1. Terra Sancta (12:25)
2. Move Over I’m Driving (7:58)
3. Pasta Fazeuhl (14:02)
4-6. Under Wuhu Son:
In the Bright Light (8:22)
Left for Dead (5:36)
Brace Against the Fall (6:15)
7. From the Fence (12:05)
8. Belgian Boogie Board (10:31)
Bill Ayasse – violin, viola, mandolin, hand percussion, vocals
Frank Camiola – electric guitar, banjo, string bass
James Guarnieri – drums, glockenspiel, orchestral percussion
John Lieto – trombone and bass trombone
Nick Lieto – lead vocals, piano, keyboards, trumpet, flugelhorn
Andrew Sussman – electric bass, cello, acoustic guitar
Sharon Ayasse – flute (3, 4, 5, 6, 8)
Dennis Lippe – electric guitar (1, 7)
Dee Harris – Indian slide guitar, tambora (1)
Nitim Mohan- tabla (1)
Vessela Stoyanova – marimba (1, 4, 5, 6)
Michael Kollmer – marimba, xylophone (3, 8)
Jon Preddice – cello (3, 8)
Steven Sussman – clarinet, bass clarinet (4, 5, 6, 8)
Steve Katsikas – keyboards (4)
Mike Kauffman – alto and tenor saxophones (8)
Though my reviewing efforts usually focus on recent releases, every now and then it feels good do break my own rules. This review should have been published three years ago on a different website, but, unfortunately, circumstances dictated otherwise. Almost unexpectedly, the opportunity for writing this long-overdue piece came barely over a month ago, when I had the privilege of seeing Frogg Café perform at the NJ Proghouse Homecoming Weekend – a triumphant return to the stage after years of absence, and hopefully not a one-off.
Born towards the end of the 20th century in the New York metropolitan area as a Frank Zappa tribute band named Lumpy Gravy, Frogg Café have been through their share of lineup changes. However, their fifth studio album, Bateless Edge – released in the early summer of 2010 – saw the return of their original lineup (including guitarist Frank Camiola), augmented by trombonist John Lieto, who had appeared on their double live CD The Safenzee Diaries (2007). Although highly anticipated albums may often disappoint expectations, this is definitely not the case of Bateless Edge – an effort as monumental in scope as the odd-looking contraptions gracing its stylishly grungy cover in muted shades of grey.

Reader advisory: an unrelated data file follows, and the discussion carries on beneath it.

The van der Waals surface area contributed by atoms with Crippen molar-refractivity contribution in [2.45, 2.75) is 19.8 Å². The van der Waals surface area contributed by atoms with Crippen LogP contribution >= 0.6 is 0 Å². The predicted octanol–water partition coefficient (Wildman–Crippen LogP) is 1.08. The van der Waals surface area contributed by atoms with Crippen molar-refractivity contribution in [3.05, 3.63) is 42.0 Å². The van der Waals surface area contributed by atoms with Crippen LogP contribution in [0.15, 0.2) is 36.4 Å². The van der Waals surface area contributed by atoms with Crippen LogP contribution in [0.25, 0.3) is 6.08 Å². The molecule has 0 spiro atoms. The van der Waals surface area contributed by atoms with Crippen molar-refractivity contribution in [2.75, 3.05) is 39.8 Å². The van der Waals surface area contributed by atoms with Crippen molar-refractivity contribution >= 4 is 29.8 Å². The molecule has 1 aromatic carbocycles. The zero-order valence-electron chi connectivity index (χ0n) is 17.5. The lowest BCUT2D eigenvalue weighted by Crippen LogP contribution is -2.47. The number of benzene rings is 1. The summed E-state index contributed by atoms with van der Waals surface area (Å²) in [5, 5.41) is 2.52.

With the band’s six-piece configuration expanded by a host of guest musicians (including Steve Katsikas of 10T Records label mates Little Atlas) contributing a wide range of additional instruments, it is no wonder that Bateless Edge sounds big – symphonic in the true sense of the word. Indeed, in spite of the generic jazz-rock tag often attached to them, Frogg Café might be effectively described as the link between brass rock in the style of early Chicago, Blood, Sweat and Tears and Colosseum and progressive rock proper, with frequent forays into more experimental territory and a healthy balance between loose-textured jams and tighter, more disciplined compositions.